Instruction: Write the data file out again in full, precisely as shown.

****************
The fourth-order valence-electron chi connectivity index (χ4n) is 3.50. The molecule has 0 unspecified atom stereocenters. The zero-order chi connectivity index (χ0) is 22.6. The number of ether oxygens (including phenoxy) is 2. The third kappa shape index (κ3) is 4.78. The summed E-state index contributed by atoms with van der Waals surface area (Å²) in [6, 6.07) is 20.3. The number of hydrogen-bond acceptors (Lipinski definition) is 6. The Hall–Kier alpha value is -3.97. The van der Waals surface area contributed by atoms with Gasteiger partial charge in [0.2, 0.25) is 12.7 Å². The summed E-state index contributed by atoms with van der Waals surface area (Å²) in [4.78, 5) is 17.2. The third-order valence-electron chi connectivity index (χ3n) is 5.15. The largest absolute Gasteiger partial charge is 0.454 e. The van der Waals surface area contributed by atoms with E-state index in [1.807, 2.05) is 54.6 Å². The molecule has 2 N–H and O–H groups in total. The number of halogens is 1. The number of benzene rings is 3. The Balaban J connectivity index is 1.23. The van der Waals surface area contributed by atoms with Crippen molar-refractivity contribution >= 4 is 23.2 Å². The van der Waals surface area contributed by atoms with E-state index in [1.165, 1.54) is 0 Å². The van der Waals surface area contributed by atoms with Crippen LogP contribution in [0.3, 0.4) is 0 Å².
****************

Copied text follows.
The fourth-order valence-electron chi connectivity index (χ4n) is 3.50. The molecule has 0 unspecified atom stereocenters. The zero-order chi connectivity index (χ0) is 22.6. The number of ether oxygens (including phenoxy) is 2. The third kappa shape index (κ3) is 4.78. The summed E-state index contributed by atoms with van der Waals surface area (Å²) in [6, 6.07) is 20.3. The number of hydrogen-bond acceptors (Lipinski definition) is 6. The Hall–Kier alpha value is -3.97. The van der Waals surface area contributed by atoms with Gasteiger partial charge in [0.2, 0.25) is 12.7 Å². The summed E-state index contributed by atoms with van der Waals surface area (Å²) in [4.78, 5) is 17.2. The third-order valence-electron chi connectivity index (χ3n) is 5.15. The largest absolute Gasteiger partial charge is 0.454 e. The van der Waals surface area contributed by atoms with E-state index in [1.807, 2.05) is 54.6 Å². The molecule has 2 N–H and O–H groups in total. The number of halogens is 1. The number of benzene rings is 3. The Balaban J connectivity index is 1.23. The van der Waals surface area contributed by atoms with Crippen molar-refractivity contribution >= 4 is 23.2 Å². The van der Waals surface area contributed by atoms with E-state index in [1.165, 1.54) is 0 Å². The van der Waals surface area contributed by atoms with Crippen LogP contribution in [0.3, 0.4) is 0 Å².